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Please note: The Frank Talk articles listed below contain historical material. The data provided was current at the time of publication. For current information regarding any of the funds mentioned in these presentations, please visit the appropriate fund performance page.

One Easy Way to Invest in the “Asian Century”
June 15, 2017

One Easy Way to Invest in the “Asian Century”

The 19th century belonged to the United Kingdom, the 20th century to the United States. Many market experts and analysts now speculate that the 21st century will be remembered as the “Asian Century,” dominated by rising superpowers such as Indonesia, India and China.

It’s those last two countries, India and China—home to nearly 40 percent of the world’s population—that I want to focus on. Both emerging markets offer attractive investment opportunities, especially for growth investors who seek to derisk from American equities.

Look at how dramatically the two have expanded in the last half century. As recently as 1970, neither country controlled a significant share of world gross domestic product (GDP). As of June of this year, however, China represents more than 15 percent of world GDP, India more than 3 percent. This has displaced Russia and Spain, itself the world’s wealthiest economy in the 16th century.

China and India Cracked the Top 10 List of World Economies
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And the expansion is expected to continue. Back in February, I shared with you research from PricewaterhouseCoopers (PwC), which predicts that by 2050, China and India will become the world’s number one and number two largest economies based on purchasing power parity (PPP). (PPP, if you’re unfamiliar, is a theory that states that exchange rates between two nations are equal when price levels of a fixed basket of goods and services are the same.)

top 10 economies expected to be dominated by 7 largest markets in 2050
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Also note Indonesia, which is expected to replace Japan as the fourth-largest economy by midcentury.

A Surge in Middle Class Spenders

What should excite investors the most is the growing size of the middle class in China and India. More middle class consumers means more spending on goods and services and more investing.

Remember, China’s middle class is already larger than that found here in the U.S., according to Credit Suisse. In October 2015, the investment bank reported that, for the first time, the size of China’s middle class had exceeded that of America’s middle class, 109 million to 92 million. As incomes rise, so too does demand for durables, luxury goods, vehicles, air travel, energy and more.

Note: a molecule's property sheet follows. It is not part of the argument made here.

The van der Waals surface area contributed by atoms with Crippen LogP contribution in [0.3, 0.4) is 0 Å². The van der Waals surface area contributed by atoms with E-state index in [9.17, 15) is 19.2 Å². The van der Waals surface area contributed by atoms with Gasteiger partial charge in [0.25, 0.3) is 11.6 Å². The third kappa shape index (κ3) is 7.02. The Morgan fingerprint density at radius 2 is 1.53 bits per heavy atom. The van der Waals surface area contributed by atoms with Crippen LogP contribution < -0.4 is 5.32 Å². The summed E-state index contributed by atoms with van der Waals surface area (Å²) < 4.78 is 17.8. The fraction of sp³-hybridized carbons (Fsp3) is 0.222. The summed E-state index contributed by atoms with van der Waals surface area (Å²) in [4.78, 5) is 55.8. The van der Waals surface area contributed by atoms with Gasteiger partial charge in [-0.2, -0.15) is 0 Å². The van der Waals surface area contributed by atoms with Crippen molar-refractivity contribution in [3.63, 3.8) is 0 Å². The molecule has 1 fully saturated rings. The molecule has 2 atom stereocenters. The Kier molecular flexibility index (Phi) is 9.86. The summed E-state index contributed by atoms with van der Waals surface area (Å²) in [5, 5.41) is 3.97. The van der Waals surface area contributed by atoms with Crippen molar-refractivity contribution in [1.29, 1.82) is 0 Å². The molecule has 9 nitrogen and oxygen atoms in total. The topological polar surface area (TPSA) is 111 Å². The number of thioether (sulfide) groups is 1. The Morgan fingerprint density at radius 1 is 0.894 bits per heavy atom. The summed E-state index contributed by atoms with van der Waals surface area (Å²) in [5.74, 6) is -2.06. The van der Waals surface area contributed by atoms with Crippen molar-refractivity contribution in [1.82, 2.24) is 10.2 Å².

109 million for the first time, the size of china's middle class has overtaken the U.S. 109 million compared to 92 million

Living standards have risen dramatically in China. According to Dr. Ira Kalish, a specialist in global economic issues for Deloitte, hourly wages for manufacturing jobs in China are now higher than those found in Latin American countries except for Chile. They’re even nearing wages found in lower-income European countries such as Greece and Portugal.  

Looking ahead to 2030, China is expected to have a mind-boggling 1 billion people—more than three times the current U.S. population—enjoying a middle class lifestyle filled with middle class things, from cars to designer clothes to electronics and appliances.

Asia's Growing Middle Class
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India, meanwhile, will have an estimated 475 million people among its middle class ranks. The South Asian country is currently the fastest-growing G20 economy, with Morgan Stanley analysts estimating year-over-year growth to hit 7.9 percent in December. Driving this growth is a steady increase in wages and pensions, which will support consumption of goods and services.

Demographic trends in India make the country look especially favorable. As I’ve shared with you before, India has a young population, with an average age of 29. (The average age in China, by comparison, is around 37, while Japan’s is 48.) By 2020, more than 64 percent of Indians will be under the age of 35. For many years to come, therefore, India will have a much larger group of working-age individuals than any other country on earth.

In fact, India’s total population could now be larger than China’s, according to new estimates. Yi Fuxian, a researcher at the University of Wisconsin-Madison, believes China’s population is much smaller than official statistics, owing to years of slower population growth under the one-child policy. Yi insists that about 90 million fewer people reside in China than previously thought, meaning its 2017 population could be closer to 1.29 billion people. That would narrowly make India, home to 1.31 billion people, the world’s most populous country.

Investing in 40 Percent of Humanity

So how can investors take advantage of this rapid growth in spending power?

One of the best ways, I believe, is with our China Region Fund (USCOX), which invests in securities in the authorized China securities markets (Hong Kong, Shenzhen and Shanghai) as well as the surrounding countries, including India.

The fund, which seeks to achieve long-term capital appreciation, focuses on companies that we believe are poised to benefit the most from an increase in middle class consumption. That includes automotive firms (Geely Automotive, Great Wall Motor), pharmaceuticals (CSPC Pharmaceutical, Sinopharm), information technology (Tencent, NetEase), consumer discretionary (Anta Sports) and much more.

For the one-year period as of June 12, USCOX was up more than 35 percent, well ahead of its 50-day and 200-day moving averages.

U.S. Global Investors China Region Fund (USCOX)
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Click here to see the fund’s performance.

To learn more about investment opportunities in the “Asian Century,” visit the USCOX fund page!